Three Billboards Outside Ebbing, Missouri

Fans of the Coen Brothers will enjoy this black comedy from writer-director Martin McDonagh (In Bruges), which shares their taste for cacklingly funny dialogue and memorable violence, as well as regular leading lady Frances McDormand and composer Carter Burwell. But this tale of grief-stricken anger begetting anger keeps a lid on the Coens’ more cinematic excesses, becoming instead a moving human drama played out by an impressive supporting cast.

As the cops, Woody Harrelson extends his glowing indie CV and Sam Rothwell shows his range, going from dumb to dignified in the course of the film. Caleb Landry Jones proves his onscreen charisma once again after playing the brother in Get Out. Peter Dinklage (Game of Thrones) is a delight as Mildred’s unlikely dinner date and Clarke Peters (The Wire) lends his customary gravitas.

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But it is Frances McDormand’s powerhouse performance that dominates Three Billboards Outside Ebbing, Missouri and her role was written specifically with McDormand in mind. She certainly makes the most of it. Bereaved mother Mildred Hayes, wearing an old boiler suit, bandanna and pursed lips, is as tough as old bovver boots. Rude, sweary and whiplash smart, Mildred is on a no-nonsense one-woman mission to find justice for her murdered daughter.

Seven months after teenager Angela’s horrific murder the police force of smalltown Ebbing have drawn a blank. To shame them into action Mildred rents out the three billboards of the film’s title, pasting the following messages in quick succession: RAPED WHILE DYING; AND STILL NO ARRESTS?; HOW COME, CHIEF WILLOUGHBY?

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Mildred’s action shakes things up, but it also aggravates the townsfolk and makes life more difficult for her long-suffering son Robbie (Lucas Hedges, Manchester By the Sea). Chief Willoughby himself (Harrelson) has more urgent personal problems to contend with than the ‘war’ sparked by Mildred, and his own decisive actions will have far-reaching consequences.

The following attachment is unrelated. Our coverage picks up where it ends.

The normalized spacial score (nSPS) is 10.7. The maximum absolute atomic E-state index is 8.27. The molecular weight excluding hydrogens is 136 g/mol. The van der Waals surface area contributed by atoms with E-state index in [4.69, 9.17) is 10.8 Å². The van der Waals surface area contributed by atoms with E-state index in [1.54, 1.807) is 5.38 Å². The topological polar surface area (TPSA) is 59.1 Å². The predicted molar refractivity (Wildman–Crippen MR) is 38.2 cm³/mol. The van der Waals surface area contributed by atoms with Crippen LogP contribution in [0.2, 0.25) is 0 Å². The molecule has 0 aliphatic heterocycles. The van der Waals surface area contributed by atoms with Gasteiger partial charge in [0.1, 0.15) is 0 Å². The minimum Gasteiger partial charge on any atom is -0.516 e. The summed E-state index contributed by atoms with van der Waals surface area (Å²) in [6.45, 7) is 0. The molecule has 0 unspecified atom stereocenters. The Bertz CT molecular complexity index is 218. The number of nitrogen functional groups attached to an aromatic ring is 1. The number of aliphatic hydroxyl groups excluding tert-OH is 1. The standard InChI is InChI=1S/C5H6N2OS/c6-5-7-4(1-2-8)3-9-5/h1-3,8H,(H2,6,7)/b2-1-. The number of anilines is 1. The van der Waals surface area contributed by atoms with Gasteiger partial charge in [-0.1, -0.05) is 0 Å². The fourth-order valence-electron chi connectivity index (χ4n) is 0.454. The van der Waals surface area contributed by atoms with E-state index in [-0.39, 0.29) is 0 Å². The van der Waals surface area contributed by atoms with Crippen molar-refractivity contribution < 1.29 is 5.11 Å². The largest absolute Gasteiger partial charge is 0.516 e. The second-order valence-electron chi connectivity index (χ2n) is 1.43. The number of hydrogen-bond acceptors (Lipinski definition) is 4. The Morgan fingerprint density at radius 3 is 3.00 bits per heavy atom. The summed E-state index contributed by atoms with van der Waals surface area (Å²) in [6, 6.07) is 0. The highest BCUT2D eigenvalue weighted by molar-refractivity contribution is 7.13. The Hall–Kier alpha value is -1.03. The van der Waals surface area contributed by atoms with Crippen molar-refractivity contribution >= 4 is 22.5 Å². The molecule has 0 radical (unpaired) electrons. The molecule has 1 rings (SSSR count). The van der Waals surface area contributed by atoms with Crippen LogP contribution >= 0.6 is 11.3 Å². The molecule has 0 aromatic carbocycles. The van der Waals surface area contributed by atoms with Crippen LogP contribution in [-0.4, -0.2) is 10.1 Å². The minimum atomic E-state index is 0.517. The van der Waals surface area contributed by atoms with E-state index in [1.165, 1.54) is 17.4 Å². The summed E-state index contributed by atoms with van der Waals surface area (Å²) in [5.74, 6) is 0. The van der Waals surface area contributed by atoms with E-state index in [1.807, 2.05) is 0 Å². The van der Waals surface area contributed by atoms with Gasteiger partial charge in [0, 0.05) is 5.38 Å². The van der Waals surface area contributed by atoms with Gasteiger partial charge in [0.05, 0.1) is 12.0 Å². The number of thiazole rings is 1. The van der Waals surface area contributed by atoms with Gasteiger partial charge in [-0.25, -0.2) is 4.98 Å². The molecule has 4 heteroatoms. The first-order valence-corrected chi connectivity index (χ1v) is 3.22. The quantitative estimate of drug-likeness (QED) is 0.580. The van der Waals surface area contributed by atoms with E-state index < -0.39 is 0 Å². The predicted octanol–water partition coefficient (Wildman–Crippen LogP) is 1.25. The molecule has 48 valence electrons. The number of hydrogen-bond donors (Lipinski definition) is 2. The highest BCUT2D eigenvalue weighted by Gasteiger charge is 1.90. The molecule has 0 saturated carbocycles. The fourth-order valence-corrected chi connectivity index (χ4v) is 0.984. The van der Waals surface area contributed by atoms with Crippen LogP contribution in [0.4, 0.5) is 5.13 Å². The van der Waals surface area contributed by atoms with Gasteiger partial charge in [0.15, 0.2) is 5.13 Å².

When we first meet Officer Dixon (Sam Rockwell) he seems to be the opposite of his Chief: a none-too-bright drunken and racist hillbilly. But even he is dragged into the 21st century and forced to change his ways. ‘So how’s it going in the nigger-torturing business?’ asks Mildred when she is hauled down to the police station. ‘Actually, it’s persons of colour torturing now’, replies Dixon.

McDonagh has blackly comic fun with the film’s message, which a minor character has read on a bookmark: ‘anger begets greater anger’. But he also shows us that there is hope beyond the violence, that love can move in mysterious ways and shine a light on even the most hopeless cases. Dixon’s transformation from dimwit to detective is the most extreme example of this and could be criticised as unconvincing, but his redemption is welcomed by the audience.

Mildred herself is told that she ‘never smiles or has a good word to say about anybody’, but McDormand show us a softer side under her cockroach carapace. She might have based her character on Western hard man John Wayne, but Mildred is kind to animals. She gently puts right an overturned beetle and reserves her tenderness for a chance encounter with a deer. In McDonagh’s hands, though, even the cute animal stuff is barbed: ‘I got some Doritos’, offers Mildred, ‘but they might kill you ’cause they’re kinda pointy’.

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